Comments on: Chapter Added to Fifth Ave. Historic Saga it's like being there Tue, 16 Sep 2014 04:56:38 +0000 hourly 1 By: Jim Rees Jim Rees Tue, 01 Nov 2011 00:25:41 +0000 Re: 8

Michigan is the only State that does not have a law requiring motor vehicles to yield to pedestrians in a crosswalk. It does have an administrative rule that makes failure to yield a civil infraction, but this only applies to half of the crosswalk and is little known and never enforced.

By: Sabra Briere Sabra Briere Mon, 31 Oct 2011 14:44:20 +0000 Re: #7 and all other questions: I’m sorry. I should have responded more accurately, but I thought I had the right link.

Here’s what the City used as it’s basis for the ordinance (an administrative rule):

R 28.1702 Rule 702. Pedestrians; right-of-way in crosswalk; violation
as civil infraction.
(1) When traffic-control signals are not in place or are not in operation, the driver of a vehicle shall yield the right-of-way, slowing down or stopping if need be to so yield, to a pedestrian crossing the roadway within a crosswalk when the pedestrian is on the half of the roadway on which the vehicle is traveling or when the pedestrian is approaching so closely from the opposite half of the roadway as to be in danger, but a pedestrian shall not suddenly leave a curb or other place of safety and walk or run into a path of a vehicle that is so close that it is impossible for the driver to yield.
(2) A person who violates this rule is responsible for a civil infraction.
History: 1979 AC; 1981 AACS; 2002 AACS.

By: Jim Rees Jim Rees Sat, 29 Oct 2011 13:13:17 +0000 Re: 6

MVC 257.612(ii) applies only to cars turning right on red, not to crosswalks in general. As far as I can tell Michigan is the only State that does not give pedestrians the right-of-way in a crosswalk.

By: Sabra Briere Sabra Briere Sat, 29 Oct 2011 11:09:46 +0000 Michigan has such a law. I don’t know why Ann Arbor hasn’t been enforcing it. Here’s a link to a brochure on it: [link] and here’s a link to the law itself: [link]

The difference is that Ann Arbor’s ordinance requires drivers stop, not just yield — and that ‘approaching’ rather than ‘in’ is the indicator. I drove across town yesterday with a skeptic in the car — and pointed out how drivers were stopping safely along Plymouth and at the Broadway Bridge, pedestrians were crossing, and we were all safe.

By: Vivienne Armentrout Vivienne Armentrout Sat, 29 Oct 2011 00:25:21 +0000 BTW, I was crossing Catherine today at the intersection of 4th and Catherine (on the west side of the intersection). Broad daylight. As I was crossing, the vehicle coming through from the east pulled into the intersection and nearly up to the crosswalk (and my body). Ann Arbor needs a law against jerks.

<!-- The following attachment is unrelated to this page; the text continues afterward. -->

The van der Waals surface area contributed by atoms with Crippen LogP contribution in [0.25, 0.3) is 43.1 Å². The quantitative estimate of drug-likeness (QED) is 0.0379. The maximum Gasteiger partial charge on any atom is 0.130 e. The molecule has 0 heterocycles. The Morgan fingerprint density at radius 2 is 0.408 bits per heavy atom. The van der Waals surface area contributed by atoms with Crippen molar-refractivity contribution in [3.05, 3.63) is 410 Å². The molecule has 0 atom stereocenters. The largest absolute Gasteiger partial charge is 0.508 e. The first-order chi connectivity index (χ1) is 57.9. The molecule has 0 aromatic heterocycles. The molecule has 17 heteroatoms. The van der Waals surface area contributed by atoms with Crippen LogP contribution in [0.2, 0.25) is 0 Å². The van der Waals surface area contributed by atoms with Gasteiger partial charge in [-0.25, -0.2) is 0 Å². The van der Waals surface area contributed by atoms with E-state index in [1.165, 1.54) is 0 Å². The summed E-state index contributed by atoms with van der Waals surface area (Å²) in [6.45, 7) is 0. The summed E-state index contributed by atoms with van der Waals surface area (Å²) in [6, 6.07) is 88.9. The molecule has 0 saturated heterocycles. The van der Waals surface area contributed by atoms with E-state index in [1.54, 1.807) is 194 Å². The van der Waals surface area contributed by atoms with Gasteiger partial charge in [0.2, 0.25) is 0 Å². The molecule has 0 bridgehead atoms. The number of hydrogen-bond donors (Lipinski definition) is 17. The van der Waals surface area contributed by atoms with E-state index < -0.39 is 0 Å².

By: Vivienne Armentrout Vivienne Armentrout Sat, 29 Oct 2011 00:21:54 +0000 Yes, I agree (#3). I lived with that type of law in California and it worked well. I was nearly rear-ended on my first week in Ann Arbor because I stopped for a pedestrian. Couldn’t believe that Michigan didn’t have such a law.

By: Jim Rees Jim Rees Fri, 28 Oct 2011 22:54:57 +0000 The other 49 States have had pedestrian right-of-way laws for many years. It’s nice to see Ann Arbor finally catch up, and I hope some day Michigan will follow Ann Arbor and the rest of the world. It’s obviously going to take a while for people here to get used to the idea.

I think the least confusing thing would be to align Ann Arbor’s law with the rest of the US. Most other States require vehicles to yield to pedestrians in a crosswalk. This doesn’t require any subjective judgement as to whether the pedestrian is approaching the crosswalk. It does require that drivers pay attention, something they’ve not been used to doing.

Eventually the pedestrians will learn to cross the street instead of standing on the corner waiting for a gap, and the drivers will learn to recognize when pedestrians are trying to cross. This will take time. It will be well worth the effort.

By: Barbara Barbara Wed, 26 Oct 2011 20:56:49 +0000 Thanks Mike. What is being done in the name of progress is a pity.

By: Vivienne Armentrout Vivienne Armentrout Wed, 26 Oct 2011 16:38:47 +0000 I am a strong supporter of pedestrian access but I think the ordinance as presently drawn is dangerous to pedestrians and difficult to enforce properly in a town where so many people from out of town are driving. How often have we seen impatient and inattentive (cell phone) drivers do dumb things? I don’t know how many times I’ve been driving just at the speed limit in the left-hand lane when a driver speeds past me in the right-hand lane to get ahead one car-length. And I was surprised when I first moved here that no one goes through intersections when the light first changes. Then I figured out it is because someone is always running the red light if they were approaching as it turned. With this driver culture, expecting good judgment at pedestrian crosswalks is a stretch.

I’m with the pedestrian at Crest and Liberty who didn’t want to cross with oncoming traffic from the other direction. I’ve been observing my own ability to notice pedestrians while watching all traffic conditions (like drivers who go through red lights, cyclists ditto, side street eruptions, etc.). Even when I am attempting to be very alert and careful, I think I would have trouble seeing a pedestrian entering the road from the other side of the street, especially if I am traveling at 35 mph.

I’d like to see a serious investment in signage, signalization and pedestrian refuges for busy streets, with clearly painted crosswalks as many places as possible (there should be some sort of traffic metric that could determine need) and good enforcement and education for stopping for pedestrians IN crosswalks. And wouldn’t pedestrians get more respect if we had sanctions against jaywalking?

I appreciate the careful consideration of this issue by Council.